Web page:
Another example will suggest the utility of the strip chart recorder 36. A solid state device 11a (see FIG. 3A) is assumed to be ready for an etching step to establish an electrical connection point through a dielectric passivation layer 41 to a conductive layer 42 in a region defined and surrounded by layers of photoresist 43. The conductive layer 42, again typically of metal or cermet, is on an insulated layer 44 that in turn is on a substrate 45.
In this case, the resulting strip chart record, FIG. 3B, first shows the maximum and minimum output wave form characteristic of photometric measurement of the thickness of a transparent layer, which is the dielectric passivation layer 41, and, when etching is completed, the end point would be signalled by a substantially fixed, nonrefracted, reflected light output being detected. In the illustrated chart FIG. 3B, this occurs at about 100 seconds. As will be appreciated by those skilled in the art, the wave frequency pictured at the left of the chart FIG. 3B as the dielectric is etched is related to the wave length of the light generated by the source 30, the index of refraction of the film 41, the angle of incidence of the light source, and the complex index of refraction of the underlying layer 42. Thus, not only will the chart record show how long it took to reach etching end point, but will also show how thick the layer was that was etched, i.e., the etching rate is determined.
Film thickness is shown by the spacing of the successive minima of the curve, which spacing is ατ/2n--τ being the wave length of the monochromatic light, n being the index of refraction of the film, and α being a prefactor depending upon light wave length, film refraction, angle of incidence, and refraction from the underlying layer.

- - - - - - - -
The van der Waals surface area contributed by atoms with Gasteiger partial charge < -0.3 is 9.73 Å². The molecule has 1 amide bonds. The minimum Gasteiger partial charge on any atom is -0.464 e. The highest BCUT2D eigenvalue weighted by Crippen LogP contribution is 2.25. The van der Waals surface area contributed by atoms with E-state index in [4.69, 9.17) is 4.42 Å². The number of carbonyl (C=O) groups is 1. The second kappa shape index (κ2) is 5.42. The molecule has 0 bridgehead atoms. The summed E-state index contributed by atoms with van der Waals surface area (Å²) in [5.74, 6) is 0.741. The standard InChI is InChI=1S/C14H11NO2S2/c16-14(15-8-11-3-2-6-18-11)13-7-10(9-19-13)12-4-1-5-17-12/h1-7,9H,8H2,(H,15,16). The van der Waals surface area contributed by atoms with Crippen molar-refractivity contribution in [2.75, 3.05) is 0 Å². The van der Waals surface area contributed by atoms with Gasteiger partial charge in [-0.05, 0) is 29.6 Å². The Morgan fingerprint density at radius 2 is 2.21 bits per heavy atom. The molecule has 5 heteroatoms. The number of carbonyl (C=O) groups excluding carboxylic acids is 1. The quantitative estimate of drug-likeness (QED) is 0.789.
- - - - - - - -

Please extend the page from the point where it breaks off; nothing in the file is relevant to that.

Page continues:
This last capability has great utility in process engineering plasma etching steps. FIGS. 4A and 4B are strip chart records showing the etching, during successive etching procedures, of the same successive layers of, first, a cermet layer and, second, a layer of tantalum oxide with the only difference between the etching processes being a change in one of the many plasma etching variables. In this case, a change was made in the composition of the etching gas with the result that the process engineer can readily see from the records that such a change in that gas composition slightly increased the cermet etching rate but greatly increased the tantalum oxide etching rate. This kind of precise information allows a process engineer to optimize production of given solid state devices both by optimizing etching rates and also assuring that the plasma etching parameters for a given etching step are such that there is a significant etching rate difference when end point is reached, thereby assuring proper detection and minimizing the likelihood of undercutting on the one hand or incomplete etching on the other.
It will be apparent that the output of the detector 32 could be also coupled to a control circuit for automating the cutoff of the etching process when the the appropriate signal is senses.
Those familiar with the art will now appreciate that a method and apparatus has been disclosed giving good reliable control for determining the end point of a plasma etching operation even though very small areas are involved. The technique also permits the obtaining of valuable information for proper, and most reliable, plasma etching conditions.